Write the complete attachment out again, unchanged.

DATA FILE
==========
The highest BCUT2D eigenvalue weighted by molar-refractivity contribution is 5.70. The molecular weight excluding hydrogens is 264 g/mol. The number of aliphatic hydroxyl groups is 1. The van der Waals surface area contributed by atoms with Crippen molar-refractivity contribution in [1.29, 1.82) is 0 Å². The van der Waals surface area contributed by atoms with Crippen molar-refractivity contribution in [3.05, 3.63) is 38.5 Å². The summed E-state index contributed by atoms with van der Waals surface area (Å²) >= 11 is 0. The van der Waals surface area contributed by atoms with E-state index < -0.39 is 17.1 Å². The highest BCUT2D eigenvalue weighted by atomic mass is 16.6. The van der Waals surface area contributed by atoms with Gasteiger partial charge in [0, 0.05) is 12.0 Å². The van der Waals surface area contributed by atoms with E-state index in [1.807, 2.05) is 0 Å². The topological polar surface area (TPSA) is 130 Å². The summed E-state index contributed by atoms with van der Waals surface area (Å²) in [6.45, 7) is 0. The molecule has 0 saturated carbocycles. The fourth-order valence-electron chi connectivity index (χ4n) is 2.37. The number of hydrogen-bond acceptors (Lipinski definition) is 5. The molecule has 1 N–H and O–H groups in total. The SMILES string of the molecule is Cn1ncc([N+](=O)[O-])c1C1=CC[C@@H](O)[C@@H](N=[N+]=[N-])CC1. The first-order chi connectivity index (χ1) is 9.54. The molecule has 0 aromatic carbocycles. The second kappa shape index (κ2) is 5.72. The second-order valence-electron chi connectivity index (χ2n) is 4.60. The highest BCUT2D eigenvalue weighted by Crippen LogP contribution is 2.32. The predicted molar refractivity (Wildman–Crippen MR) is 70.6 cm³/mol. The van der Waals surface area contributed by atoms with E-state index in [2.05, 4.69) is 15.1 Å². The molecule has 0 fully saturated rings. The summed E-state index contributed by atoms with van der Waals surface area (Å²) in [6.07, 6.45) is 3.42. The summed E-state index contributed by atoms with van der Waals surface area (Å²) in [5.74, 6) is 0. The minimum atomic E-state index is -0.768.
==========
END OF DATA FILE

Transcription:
The highest BCUT2D eigenvalue weighted by molar-refractivity contribution is 5.70. The molecular weight excluding hydrogens is 264 g/mol. The number of aliphatic hydroxyl groups is 1. The van der Waals surface area contributed by atoms with Crippen molar-refractivity contribution in [1.29, 1.82) is 0 Å². The van der Waals surface area contributed by atoms with Crippen molar-refractivity contribution in [3.05, 3.63) is 38.5 Å². The summed E-state index contributed by atoms with van der Waals surface area (Å²) >= 11 is 0. The van der Waals surface area contributed by atoms with E-state index < -0.39 is 17.1 Å². The highest BCUT2D eigenvalue weighted by atomic mass is 16.6. The van der Waals surface area contributed by atoms with Gasteiger partial charge in [0, 0.05) is 12.0 Å². The van der Waals surface area contributed by atoms with E-state index in [1.807, 2.05) is 0 Å². The topological polar surface area (TPSA) is 130 Å². The summed E-state index contributed by atoms with van der Waals surface area (Å²) in [6.45, 7) is 0. The molecule has 0 saturated carbocycles. The fourth-order valence-electron chi connectivity index (χ4n) is 2.37. The number of hydrogen-bond acceptors (Lipinski definition) is 5. The molecule has 1 N–H and O–H groups in total. The SMILES string of the molecule is Cn1ncc([N+](=O)[O-])c1C1=CC[C@@H](O)[C@@H](N=[N+]=[N-])CC1. The first-order chi connectivity index (χ1) is 9.54. The molecule has 0 aromatic carbocycles. The second kappa shape index (κ2) is 5.72. The second-order valence-electron chi connectivity index (χ2n) is 4.60. The highest BCUT2D eigenvalue weighted by Crippen LogP contribution is 2.32. The predicted molar refractivity (Wildman–Crippen MR) is 70.6 cm³/mol. The van der Waals surface area contributed by atoms with E-state index in [2.05, 4.69) is 15.1 Å². The molecule has 0 fully saturated rings. The summed E-state index contributed by atoms with van der Waals surface area (Å²) in [6.07, 6.45) is 3.42. The summed E-state index contributed by atoms with van der Waals surface area (Å²) in [5.74, 6) is 0. The minimum atomic E-state index is -0.768.